Millennials Aren’t Taking All the Tech Jobs: Study

Millennials Software Developer IDE 2017

The tech industry romanticizes youth. When people think of developers, they tend to picture fresh-faced college grads building the latest and greatest apps. A new study shows why that conception may be wrong.

SmartAsset recently examined job titles to discover the number of Millennials in each occupation. Pulling from the Bureau of Labor Statistics (BLS) 2016 population survey, SmartAsset found that none of the top five jobs held by Millennials were related to the tech industry.

The top position for millennials, Statistician, might be considered as a job most affected by technology. As SmartAsset notes: “The advent of big data availability and new technology to analyze it has made being a statistician a fast growing and lucrative occupation.” The same can be said for the third-place job for Millennials, Financial Analyst.

It’s not until the seventh spot we see an identifiable ‘tech job.’ Of the 205,000 Web Developers in this country, 77,000 (or 37.56 percent) are millennials. Further down the list, in thirteenth, is the familiar “Software Developers, applications and systems software” job title: some 490,000 of the 1,483,000 developers in this country are Millennials (or 33.04 percent).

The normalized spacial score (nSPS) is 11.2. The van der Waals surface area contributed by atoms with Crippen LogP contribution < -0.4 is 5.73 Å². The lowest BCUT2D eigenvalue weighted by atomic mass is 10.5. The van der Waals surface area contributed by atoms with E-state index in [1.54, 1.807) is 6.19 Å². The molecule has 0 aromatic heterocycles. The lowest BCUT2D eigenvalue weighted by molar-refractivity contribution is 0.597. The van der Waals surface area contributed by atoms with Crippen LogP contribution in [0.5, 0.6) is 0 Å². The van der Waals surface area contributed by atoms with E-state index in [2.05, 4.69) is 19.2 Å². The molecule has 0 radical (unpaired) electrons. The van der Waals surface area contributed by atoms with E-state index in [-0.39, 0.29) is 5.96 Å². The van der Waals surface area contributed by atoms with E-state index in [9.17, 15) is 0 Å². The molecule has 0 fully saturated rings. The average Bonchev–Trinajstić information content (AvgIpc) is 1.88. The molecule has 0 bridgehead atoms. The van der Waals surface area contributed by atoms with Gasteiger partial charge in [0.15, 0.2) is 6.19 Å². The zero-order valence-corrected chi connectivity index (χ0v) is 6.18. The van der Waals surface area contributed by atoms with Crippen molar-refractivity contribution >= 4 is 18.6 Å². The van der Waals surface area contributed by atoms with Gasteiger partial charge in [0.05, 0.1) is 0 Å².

Millennial Tech Jobs 2017
Millennials aren’t taking all the tech jobs

Curious which jobs are more popular than tech? Bartenders rank second on the list. Advertising and Promotions managers are fourth. Emergency Medical Technicians and Physicians’ Assistants also rank ahead of Web Developers. Television and Motion Picture Camera Operators and Firefighters rank higher than Software Developers.

SmartAsset’s findings fly in the face of popular thinking. While it’s clear Millennials make a good showing in tech – they held roughly one-third of the tech positions that made this list – they’re not saturating it. (The study also points out it’s not always about money; the average salary for a Firefighter is $48,000 per year.)

Millennials may have grown up with more technology and connectivity than any generation before them, but we’re reminded how much they mirror their predecessors as they enter the workforce. More seasoned professionals, meanwhile, have plenty of opportunities available to them.

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